Mon Repos welcomes home most studied turtle in world

Minister for the Environment and the Great Barrier Reef and Minister for Science and Youth Affairs The Honourable Meaghan Scanlon

Mon Repos welcomes home most studied turtle in the world

Researchers at Mon Repos Turtle Centre in Bundaberg have welcomed home a female loggerhead turtle known to them since February 1977 – making the remarkable creature nearly 44 years old.

Minister for Environment Meaghan Scanlon has welcomed her arrival, as the centre celebrates 53 years of scientific investigation and research into marine turtles.

Minister Scanlon said that visitors to the iconic turtle centre injected millions of dollars into the local economy.

“Mon Repos supports the largest population of nesting loggerhead turtles in the South Pacific and is critical to the survival of this endangered turtle,” said Minister Scanlon.

“The Palaszczuk Government recognises the important work of the Mon Repos Turtle Centre, with $17 million being contributed by our Government for the centre’s redevelopment being completed by mostly local firms in 2019”.

Chief Scientific Officer from Queensland Parks and Wildlife Service Dr Col Limpus said the extensive research had validated theories and had given researchers a greater understanding of turtle behaviour.

“Our continued research has given us new insights into this amazing species that others have found difficult to study,” Dr Limpus said.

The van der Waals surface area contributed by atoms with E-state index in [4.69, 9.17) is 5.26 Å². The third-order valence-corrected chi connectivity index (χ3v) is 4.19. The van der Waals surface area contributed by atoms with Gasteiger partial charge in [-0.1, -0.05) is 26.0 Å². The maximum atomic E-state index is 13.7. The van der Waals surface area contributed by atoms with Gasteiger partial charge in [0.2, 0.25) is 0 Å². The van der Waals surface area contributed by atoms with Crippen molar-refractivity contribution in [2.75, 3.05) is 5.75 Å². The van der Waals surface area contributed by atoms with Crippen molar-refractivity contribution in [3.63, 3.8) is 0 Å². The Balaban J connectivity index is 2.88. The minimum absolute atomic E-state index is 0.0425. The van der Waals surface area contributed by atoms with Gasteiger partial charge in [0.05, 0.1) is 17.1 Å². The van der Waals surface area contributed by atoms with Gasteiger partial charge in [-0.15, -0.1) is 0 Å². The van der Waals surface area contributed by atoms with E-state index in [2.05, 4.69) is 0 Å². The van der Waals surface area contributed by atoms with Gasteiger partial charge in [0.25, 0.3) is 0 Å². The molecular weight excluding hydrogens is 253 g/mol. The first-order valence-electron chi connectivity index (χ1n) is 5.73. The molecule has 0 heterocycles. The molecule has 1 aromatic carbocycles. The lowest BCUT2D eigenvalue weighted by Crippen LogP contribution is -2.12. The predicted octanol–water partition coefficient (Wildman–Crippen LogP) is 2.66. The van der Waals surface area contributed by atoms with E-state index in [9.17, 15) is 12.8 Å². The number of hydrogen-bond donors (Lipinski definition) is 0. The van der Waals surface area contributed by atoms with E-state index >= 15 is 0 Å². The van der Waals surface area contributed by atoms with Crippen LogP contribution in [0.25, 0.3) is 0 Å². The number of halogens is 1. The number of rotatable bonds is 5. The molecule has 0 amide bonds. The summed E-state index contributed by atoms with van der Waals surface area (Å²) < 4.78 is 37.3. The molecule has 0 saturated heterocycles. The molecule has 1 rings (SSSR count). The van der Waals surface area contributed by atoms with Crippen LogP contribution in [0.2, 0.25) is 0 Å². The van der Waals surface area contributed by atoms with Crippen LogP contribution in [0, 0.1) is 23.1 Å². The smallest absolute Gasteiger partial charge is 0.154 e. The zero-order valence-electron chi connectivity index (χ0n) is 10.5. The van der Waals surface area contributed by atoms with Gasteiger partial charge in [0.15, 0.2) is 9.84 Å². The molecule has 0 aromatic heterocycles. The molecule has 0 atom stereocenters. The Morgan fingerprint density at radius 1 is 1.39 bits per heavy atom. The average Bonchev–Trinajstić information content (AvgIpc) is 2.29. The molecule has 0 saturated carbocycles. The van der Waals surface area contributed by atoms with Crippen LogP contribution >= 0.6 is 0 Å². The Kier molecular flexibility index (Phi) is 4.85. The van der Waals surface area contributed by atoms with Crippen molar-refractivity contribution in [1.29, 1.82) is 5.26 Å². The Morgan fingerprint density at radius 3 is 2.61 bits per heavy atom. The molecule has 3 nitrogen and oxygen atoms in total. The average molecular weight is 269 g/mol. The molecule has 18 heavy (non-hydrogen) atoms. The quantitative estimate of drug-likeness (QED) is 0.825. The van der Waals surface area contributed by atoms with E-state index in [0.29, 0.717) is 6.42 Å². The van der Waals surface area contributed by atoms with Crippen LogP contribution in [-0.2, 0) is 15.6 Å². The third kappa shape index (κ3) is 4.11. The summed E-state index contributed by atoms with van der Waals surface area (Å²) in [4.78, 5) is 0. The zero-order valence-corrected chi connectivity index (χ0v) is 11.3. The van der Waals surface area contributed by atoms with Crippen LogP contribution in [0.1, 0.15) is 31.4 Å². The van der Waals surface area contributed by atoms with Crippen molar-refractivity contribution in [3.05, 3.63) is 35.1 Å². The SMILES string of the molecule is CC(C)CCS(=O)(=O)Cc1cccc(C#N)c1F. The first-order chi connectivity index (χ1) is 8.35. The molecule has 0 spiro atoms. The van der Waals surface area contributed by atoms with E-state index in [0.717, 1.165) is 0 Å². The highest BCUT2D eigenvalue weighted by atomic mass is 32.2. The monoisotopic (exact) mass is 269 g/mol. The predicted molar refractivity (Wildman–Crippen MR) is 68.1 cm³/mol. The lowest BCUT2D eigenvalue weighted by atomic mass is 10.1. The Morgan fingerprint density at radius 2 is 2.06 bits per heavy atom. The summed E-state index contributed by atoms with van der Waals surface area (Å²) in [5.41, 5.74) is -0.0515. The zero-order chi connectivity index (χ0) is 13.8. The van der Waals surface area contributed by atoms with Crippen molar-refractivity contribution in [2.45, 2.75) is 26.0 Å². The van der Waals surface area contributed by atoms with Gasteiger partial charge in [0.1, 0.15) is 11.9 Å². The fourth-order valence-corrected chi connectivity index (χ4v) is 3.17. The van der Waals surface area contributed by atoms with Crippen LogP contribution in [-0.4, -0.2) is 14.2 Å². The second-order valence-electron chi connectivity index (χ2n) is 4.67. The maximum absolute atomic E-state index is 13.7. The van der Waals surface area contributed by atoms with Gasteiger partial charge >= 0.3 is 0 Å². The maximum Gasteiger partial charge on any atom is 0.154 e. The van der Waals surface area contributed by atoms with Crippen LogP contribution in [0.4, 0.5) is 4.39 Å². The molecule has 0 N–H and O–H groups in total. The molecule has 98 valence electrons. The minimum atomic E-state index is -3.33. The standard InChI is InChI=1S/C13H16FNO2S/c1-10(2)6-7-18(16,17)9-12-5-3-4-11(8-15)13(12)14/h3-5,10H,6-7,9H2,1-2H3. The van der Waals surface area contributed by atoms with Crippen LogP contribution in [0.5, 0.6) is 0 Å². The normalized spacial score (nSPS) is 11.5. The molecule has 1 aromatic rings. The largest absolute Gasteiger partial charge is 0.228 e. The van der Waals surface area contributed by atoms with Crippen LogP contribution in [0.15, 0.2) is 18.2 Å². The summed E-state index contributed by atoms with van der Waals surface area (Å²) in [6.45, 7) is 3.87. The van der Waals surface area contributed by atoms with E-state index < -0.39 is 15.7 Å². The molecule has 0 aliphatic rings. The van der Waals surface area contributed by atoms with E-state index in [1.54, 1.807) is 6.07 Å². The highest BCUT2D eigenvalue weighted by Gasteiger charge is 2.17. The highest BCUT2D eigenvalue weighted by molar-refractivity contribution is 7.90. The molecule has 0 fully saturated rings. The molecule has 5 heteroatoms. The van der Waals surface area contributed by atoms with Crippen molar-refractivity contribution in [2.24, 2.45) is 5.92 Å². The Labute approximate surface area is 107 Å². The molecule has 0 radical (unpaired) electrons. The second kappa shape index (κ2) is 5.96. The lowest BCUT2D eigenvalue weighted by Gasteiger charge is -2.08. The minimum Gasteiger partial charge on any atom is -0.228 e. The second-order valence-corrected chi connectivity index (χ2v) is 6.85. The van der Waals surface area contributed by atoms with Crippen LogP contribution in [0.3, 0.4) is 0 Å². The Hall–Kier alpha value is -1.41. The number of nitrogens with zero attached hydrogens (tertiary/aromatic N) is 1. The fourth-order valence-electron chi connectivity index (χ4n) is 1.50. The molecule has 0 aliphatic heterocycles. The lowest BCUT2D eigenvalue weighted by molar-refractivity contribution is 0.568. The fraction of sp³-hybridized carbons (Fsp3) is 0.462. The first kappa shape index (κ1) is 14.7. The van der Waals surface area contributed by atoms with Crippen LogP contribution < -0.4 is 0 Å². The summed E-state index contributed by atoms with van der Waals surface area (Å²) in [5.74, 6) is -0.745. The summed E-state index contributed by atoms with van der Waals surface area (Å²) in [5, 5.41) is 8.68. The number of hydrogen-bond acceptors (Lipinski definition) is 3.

“Today we welcome home a female loggerhead turtle that we have been following since hatching here at Mon Repos more than four decades ago.

“There is no other turtle in the world with this level of research and documented history.

“Since her tagging as a hatchling, we didn’t see her again until she was a twenty-two year-old youngster on the eastern banks of Moreton Bay, 450km south of Mon Repos.

“Our hypothesis that loggerheads return to the region where they hatched was proven in 2003 when she returned to Mon Repos for her first breeding season.

“After the 2003 breeding season at Mon Repos, she retuned back to foraging in Moreton Bay.

“This breeding migration cycle was repeated in the 2013 season when she again returned to Mon Repos before returning to Moreton Bay.

“She returned this year to breed for a third season – yet again demonstrating their ability to navigate back to a location where they have been before.”

While much is known about this wonderful turtle, researchers will this summer attach a satellite tracking device to follow her movements further.

The tracking device will assist in defining her inter-nesting habitat, migratory corridor, and her foraging patterns and location within Moreton Bay – where she also calls home.

This turtle is just one of the four turtles that Mon Repos will be actively tracking this year.

Please visit the Mon Repos Turtle Centre

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